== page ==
Wholesale price growth slowed down in December due to declining inflation

On a monthly basis, the state producer price index fell 0.5% from November to December.

WASHINGTON. US wholesale prices rose 6.2% year-over-year in December, the sixth straight monthly slowdown and a hopeful sign that inflationary pressures will continue to ease.

The latest annual rate is down from 7.3% in November and from a recent peak of 11.7% in March. On a monthly basis, the government said on Wednesday that its producer price index, which measures costs before they reach consumers, fell 0.5% from November to December.

Producer price data may serve as an early indication of where consumer inflation may be heading. The data reflects the prices charged by manufacturers, farmers and wholesalers and flows into an inflation indicator closely monitored by the Federal Reserve: the Personal Consumption Expenditure Price Index.

Rising evidence suggests that inflation in the economy is declining after hitting a four-decade high last summer. At the consumer level, inflation also eased in December for the sixth straight month to 6.5% year-over-year from 7.1% in November.

Wage growth for workers has also slowed, which could further help control inflation. In December, U.S. average wage growth rose 4.6% from 12 months earlier, compared to a recent peak of 5.6% in March.

Over the past year, the Fed has quickly raised its key interest rate in an aggressive attempt to reduce borrowing and spending and curb inflation, which began rising more than a year and a half ago.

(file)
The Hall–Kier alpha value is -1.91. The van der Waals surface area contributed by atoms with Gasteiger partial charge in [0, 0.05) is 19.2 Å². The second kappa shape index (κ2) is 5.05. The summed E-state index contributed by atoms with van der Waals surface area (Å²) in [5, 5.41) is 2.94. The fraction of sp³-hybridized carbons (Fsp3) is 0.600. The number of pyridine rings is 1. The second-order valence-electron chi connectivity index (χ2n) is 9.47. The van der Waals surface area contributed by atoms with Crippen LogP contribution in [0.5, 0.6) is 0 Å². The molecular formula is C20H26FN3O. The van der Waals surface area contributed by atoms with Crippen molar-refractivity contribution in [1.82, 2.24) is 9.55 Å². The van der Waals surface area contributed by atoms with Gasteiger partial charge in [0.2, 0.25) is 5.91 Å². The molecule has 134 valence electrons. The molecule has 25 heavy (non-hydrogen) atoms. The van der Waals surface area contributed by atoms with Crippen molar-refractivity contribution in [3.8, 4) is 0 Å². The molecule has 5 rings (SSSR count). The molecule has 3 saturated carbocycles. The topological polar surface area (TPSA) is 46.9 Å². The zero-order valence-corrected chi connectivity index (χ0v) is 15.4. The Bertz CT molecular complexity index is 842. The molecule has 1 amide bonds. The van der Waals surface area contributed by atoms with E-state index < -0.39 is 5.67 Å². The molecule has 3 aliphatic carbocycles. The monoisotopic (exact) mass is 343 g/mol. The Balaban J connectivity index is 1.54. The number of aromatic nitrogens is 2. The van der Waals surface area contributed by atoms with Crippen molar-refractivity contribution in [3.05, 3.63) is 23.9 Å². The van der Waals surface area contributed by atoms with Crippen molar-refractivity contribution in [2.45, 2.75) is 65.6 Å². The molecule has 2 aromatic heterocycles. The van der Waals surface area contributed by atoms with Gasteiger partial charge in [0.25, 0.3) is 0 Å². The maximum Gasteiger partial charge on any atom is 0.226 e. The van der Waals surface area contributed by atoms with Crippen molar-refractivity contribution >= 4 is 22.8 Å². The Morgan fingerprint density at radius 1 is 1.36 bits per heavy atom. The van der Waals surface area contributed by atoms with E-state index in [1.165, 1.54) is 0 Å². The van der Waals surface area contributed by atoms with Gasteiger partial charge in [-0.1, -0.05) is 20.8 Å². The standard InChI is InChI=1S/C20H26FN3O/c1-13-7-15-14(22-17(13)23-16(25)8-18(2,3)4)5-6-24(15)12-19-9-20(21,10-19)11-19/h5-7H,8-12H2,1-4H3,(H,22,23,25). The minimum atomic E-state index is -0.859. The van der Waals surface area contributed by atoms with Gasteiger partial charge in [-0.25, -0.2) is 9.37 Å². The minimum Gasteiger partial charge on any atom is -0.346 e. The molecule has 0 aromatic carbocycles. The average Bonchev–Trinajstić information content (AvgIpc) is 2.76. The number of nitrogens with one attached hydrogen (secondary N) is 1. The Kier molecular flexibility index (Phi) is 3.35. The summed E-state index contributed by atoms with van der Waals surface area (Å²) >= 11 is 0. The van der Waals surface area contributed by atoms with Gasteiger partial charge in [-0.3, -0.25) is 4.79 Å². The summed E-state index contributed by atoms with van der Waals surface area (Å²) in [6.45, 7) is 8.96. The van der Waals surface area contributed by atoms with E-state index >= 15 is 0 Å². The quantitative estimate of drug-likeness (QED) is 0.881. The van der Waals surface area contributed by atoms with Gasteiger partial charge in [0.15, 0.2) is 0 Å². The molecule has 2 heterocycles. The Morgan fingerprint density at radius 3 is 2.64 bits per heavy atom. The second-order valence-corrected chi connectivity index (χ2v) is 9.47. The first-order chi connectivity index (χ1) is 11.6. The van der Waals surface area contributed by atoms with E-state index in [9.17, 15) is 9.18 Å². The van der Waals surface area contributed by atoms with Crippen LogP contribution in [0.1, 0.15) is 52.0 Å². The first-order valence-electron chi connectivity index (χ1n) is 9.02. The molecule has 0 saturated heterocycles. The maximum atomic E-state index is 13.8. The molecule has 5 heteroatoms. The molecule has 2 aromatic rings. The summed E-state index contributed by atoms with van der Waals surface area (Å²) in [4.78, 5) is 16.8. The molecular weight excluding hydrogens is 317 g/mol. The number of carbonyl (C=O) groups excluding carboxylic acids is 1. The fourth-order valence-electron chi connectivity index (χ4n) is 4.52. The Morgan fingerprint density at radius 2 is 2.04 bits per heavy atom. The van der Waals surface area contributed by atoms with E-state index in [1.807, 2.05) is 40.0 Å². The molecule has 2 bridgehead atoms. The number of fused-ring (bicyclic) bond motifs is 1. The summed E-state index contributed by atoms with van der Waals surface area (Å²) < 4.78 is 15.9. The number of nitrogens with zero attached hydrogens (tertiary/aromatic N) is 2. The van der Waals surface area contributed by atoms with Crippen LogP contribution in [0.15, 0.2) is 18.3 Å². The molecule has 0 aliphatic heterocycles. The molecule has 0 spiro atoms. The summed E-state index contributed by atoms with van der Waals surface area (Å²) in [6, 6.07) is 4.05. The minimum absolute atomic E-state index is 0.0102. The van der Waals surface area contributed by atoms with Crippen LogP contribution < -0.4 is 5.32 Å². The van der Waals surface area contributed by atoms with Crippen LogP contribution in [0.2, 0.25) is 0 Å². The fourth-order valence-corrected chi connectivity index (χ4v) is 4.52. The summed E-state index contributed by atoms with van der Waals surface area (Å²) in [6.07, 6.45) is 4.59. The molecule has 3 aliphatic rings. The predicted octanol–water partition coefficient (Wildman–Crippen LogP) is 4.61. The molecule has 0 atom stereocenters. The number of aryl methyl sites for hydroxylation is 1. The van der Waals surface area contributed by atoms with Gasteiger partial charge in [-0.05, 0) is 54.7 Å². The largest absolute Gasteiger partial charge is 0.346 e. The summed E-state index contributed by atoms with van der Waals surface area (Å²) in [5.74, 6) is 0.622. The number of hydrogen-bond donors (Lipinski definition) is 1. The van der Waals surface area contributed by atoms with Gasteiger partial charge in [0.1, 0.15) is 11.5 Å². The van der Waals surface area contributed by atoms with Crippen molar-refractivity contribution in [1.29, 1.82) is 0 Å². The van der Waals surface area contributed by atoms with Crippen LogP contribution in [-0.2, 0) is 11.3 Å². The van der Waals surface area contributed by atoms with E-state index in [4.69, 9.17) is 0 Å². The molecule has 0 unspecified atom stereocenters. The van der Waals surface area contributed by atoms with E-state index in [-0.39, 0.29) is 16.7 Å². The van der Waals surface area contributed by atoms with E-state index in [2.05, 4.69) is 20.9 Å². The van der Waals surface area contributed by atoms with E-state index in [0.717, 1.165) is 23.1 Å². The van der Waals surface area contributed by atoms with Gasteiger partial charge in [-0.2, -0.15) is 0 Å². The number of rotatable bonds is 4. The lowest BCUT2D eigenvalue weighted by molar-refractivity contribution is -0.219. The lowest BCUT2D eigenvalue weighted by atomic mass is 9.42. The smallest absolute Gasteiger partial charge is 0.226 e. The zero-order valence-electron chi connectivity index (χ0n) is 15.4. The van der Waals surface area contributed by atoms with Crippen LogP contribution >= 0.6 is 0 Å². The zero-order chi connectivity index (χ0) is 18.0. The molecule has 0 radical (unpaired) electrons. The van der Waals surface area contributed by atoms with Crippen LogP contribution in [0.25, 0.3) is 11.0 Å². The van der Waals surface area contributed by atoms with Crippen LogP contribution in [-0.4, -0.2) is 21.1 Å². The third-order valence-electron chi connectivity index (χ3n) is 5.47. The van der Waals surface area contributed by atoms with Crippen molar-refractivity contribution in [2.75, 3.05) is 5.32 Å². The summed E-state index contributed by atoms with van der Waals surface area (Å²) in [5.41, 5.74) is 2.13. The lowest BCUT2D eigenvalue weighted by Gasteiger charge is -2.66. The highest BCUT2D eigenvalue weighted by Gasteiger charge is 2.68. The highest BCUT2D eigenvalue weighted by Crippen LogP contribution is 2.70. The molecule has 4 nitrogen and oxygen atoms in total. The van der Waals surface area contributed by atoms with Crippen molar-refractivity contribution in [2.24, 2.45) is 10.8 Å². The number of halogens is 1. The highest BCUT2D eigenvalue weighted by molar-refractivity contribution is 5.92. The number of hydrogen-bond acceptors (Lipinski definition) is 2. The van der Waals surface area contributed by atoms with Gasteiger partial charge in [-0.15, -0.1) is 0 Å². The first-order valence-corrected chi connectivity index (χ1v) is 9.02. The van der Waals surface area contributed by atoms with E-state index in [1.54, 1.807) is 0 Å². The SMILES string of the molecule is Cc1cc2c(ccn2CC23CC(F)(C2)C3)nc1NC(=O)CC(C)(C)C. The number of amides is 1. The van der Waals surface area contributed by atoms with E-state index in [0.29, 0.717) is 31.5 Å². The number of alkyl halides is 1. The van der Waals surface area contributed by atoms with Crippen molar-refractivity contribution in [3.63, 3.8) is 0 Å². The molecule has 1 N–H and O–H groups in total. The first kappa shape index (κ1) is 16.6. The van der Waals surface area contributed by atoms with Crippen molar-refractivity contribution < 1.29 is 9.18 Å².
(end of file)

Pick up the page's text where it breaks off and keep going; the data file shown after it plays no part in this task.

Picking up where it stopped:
The Fed’s rate hikes, in turn, raised the cost of borrowing for consumers and businesses. The average mortgage rate is still almost double the level of a year ago, although it has fallen in recent weeks. The cost of loans to buy cars, credit cards and a number of business loans has also risen sharply.

Although headline inflation is gradually slowing down, costs in some segments of the economy continue to rise. Particularly in the vast service sector, from restaurants and hotels to airlines and entertainment venues, fast-rising wages are fueling broader inflationary pressures.

But many other trends have joined in the inflation slowdown and could eventually lead to the Fed suspending its series of rate hikes. Gas prices, for example, have steadily declined since hitting $5 a gallon in June. They averaged $3.36 a gallon on Wednesday, according to AAA, up slightly from the average a year ago.

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